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An Analog Shift Register (ASR) is a cross between a Sample & Hold module and a Bucket Brigade Delay (assuming you already know how those work). When initially triggered, it samples the incoming voltage, and presents that at its first output. On the second trigger, the incoming voltage is sampled again with this new voltage presented at the first output, while the original voltage is now moved to a second output. This game of “telephone” is passed along for as many stages as the ASR has – traditionally three or four.

These voltage typically are sent to different oscillators, which will then play intervals and chords based on what notes you feed in one at a time. The output is akin to an echo with two or three repeats, but rather than being spaced at equal intervals of time, the “echoes” are triggered at the timing of your choosing, creating what has been called an arabesque pattern.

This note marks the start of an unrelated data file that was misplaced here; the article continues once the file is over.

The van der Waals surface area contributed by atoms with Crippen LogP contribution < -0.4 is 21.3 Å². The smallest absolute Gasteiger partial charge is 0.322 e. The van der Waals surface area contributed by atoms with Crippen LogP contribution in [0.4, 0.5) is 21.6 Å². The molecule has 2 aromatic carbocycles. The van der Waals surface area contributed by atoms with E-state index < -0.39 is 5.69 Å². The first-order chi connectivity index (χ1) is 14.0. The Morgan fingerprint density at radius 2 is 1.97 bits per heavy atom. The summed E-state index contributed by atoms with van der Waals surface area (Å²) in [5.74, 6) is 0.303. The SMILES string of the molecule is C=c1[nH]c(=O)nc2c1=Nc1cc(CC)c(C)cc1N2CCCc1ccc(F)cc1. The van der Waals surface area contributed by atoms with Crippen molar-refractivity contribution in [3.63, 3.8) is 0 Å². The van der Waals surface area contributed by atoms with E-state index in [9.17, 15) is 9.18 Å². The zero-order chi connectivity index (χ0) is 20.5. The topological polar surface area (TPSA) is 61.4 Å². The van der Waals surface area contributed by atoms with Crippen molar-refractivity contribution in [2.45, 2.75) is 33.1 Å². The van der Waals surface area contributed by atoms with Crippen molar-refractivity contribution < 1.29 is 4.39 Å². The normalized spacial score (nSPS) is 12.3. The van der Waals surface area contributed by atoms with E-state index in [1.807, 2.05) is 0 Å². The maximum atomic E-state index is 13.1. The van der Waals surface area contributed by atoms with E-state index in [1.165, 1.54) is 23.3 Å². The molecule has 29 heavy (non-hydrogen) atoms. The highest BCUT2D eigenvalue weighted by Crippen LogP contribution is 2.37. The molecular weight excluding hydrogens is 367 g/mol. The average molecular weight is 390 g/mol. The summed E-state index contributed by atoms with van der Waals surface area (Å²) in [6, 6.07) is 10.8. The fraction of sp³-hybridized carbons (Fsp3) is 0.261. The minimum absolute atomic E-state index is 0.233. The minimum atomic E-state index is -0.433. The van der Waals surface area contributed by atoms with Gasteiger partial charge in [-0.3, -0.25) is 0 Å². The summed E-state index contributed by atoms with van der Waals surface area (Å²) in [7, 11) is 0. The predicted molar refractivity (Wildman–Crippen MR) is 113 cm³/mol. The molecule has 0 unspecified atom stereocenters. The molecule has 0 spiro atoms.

Although the history is a little hazy, it appears the first ASR was created by Fukushi Kawakami for composer Barry Schrader in the early 70s. It was then made available as a Serge module in the mid-70s. A few companies and DIY designers make ASRs available as modules today, including Verbos in their Random Sampling module and Elby Designs, using Ken Stone’s design.

Analog shift registers are know for having difficultly maintaining accurate pitch. Today, digital shift registers are available, which are much more accurate.

Arabesque Pattern Generator, shift register,
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